Here's one I found on RCG some time back that is probably closer to the Concours grade color that Marleysky was referring to. It looks close to his.


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Re: K&B .35 Stallion Acquisition

Post  getback on Sun Sep 16, 2018 9:17 am

The engine turned out Nice George , I cant believe ya'll are having that debate on the head color again ?! The JD green looks good to me ! Huh... Eyebrows
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Re: K&B .35 Stallion Acquisition

Post  ticomareado on Sun Sep 16, 2018 9:25 am

Maybe K&B just mixed up whatever left over and mis-matched greenish colors they could get real cheap from some local industrial paint supply house in the area. Sort of like Git-R-Done. It wouldn't be the first and only example in history of it happening.
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Re: K&B .35 Stallion Acquisition

Post  GallopingGhostler on Sun Sep 16, 2018 9:46 am

getback wrote:The engine turned out Nice George , I cant believe ya'll are having that debate on the head color again ?! The JD green looks good to me ! Huh... Eyebrows
Eric, thanks. Actually it's not so much a debate as it is discussion with a little humor thrown in. Laughing

ticomareado wrote:Maybe K&B just mixed up whatever left over and mis-matched greenish colors they could get real cheap from some local industrial paint supply house in the area. Sort of like Git-R-Done.  It wouldn't be the first and only example in history of it happening.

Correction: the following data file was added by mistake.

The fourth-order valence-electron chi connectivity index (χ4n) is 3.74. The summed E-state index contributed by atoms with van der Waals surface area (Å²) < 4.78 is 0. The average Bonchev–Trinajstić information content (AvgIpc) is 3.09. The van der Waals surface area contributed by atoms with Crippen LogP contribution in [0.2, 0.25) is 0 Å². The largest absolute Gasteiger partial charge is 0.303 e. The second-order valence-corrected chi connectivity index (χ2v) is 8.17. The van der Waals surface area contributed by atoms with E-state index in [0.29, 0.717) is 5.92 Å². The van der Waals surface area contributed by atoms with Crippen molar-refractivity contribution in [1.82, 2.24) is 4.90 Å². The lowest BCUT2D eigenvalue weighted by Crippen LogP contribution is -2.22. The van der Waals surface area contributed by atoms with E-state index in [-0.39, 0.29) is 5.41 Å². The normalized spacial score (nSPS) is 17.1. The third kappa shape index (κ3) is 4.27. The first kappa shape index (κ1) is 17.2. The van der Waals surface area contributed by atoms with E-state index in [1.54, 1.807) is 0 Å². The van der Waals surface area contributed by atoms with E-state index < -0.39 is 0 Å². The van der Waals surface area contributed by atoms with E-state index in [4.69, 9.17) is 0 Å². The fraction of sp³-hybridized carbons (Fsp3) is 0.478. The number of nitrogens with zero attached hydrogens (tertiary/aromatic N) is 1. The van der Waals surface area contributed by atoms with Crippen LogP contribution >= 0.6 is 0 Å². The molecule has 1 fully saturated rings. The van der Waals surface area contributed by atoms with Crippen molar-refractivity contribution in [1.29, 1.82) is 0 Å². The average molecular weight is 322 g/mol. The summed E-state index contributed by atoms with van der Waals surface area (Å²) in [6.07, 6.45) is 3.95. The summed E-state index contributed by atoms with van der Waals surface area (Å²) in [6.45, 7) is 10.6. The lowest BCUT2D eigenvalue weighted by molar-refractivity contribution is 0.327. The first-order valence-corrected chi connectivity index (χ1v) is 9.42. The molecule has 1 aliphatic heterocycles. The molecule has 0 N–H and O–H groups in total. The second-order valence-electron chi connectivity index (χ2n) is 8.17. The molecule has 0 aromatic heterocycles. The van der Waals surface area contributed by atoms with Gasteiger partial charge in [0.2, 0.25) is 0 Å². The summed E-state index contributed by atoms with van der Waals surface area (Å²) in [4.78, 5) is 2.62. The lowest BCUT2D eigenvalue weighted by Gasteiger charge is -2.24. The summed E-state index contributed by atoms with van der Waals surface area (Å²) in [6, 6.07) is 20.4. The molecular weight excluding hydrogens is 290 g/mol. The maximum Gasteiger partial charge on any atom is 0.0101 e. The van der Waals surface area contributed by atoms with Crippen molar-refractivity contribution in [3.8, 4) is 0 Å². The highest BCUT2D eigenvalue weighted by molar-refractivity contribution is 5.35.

That's more or less my impression too, so I concur. The Green Heads came out shortly after WW2. The US nation was recovering its industries from war production. Back then, flying powered model airplanes was in vogue, there was fierce competition from the various manufacturers. Engines were produced in the thousands annually per model. K&B decided to add a little eye candy to their engines by painting heads green. Duromatic decided to paint / anodize their McCoy engine heads red.

They did anything at the lowest cost to gain a sale. Thus they probably contracted with whomever paint supplier they could, who had the lowest unit cost for paint that met their requirements and delivery schedules. For all I know, may be some of that green paint initially was left over stock from the war. (The Army: If it doesn't grow, pick it up. If it doesn't move, paint it! Laughing )
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Re: K&B .35 Stallion Acquisition

Post  Oldenginerod on Sun Sep 16, 2018 5:21 pm

GallopingGhostler wrote:
ticomareado wrote:Maybe K&B just mixed up whatever left over and mis-matched greenish colors they could get real cheap from some local industrial paint supply house in the area. Sort of like Git-R-Done.  It wouldn't be the first and only example in history of it happening.
That's more or less my impression too, so I concur. The Green Heads came out shortly after WW2. The US nation was recovering its industries from war production. Back then, flying powered model airplanes was in vogue, there was fierce competition from the various manufacturers. Engines were produced in the thousands annually per model. K&B decided to add a little eye candy to their engines by painting heads green. Duromatic decided to paint / anodize their McCoy engine heads red.

They did anything at the lowest cost to gain a sale. Thus they probably contracted with whomever paint supplier they could, who had the lowest unit cost for paint that met their requirements and delivery schedules. For all I know, may be some of that green paint initially was left over stock from the war. (The Army: If it doesn't grow, pick it up. If it doesn't move, paint it! Laughing )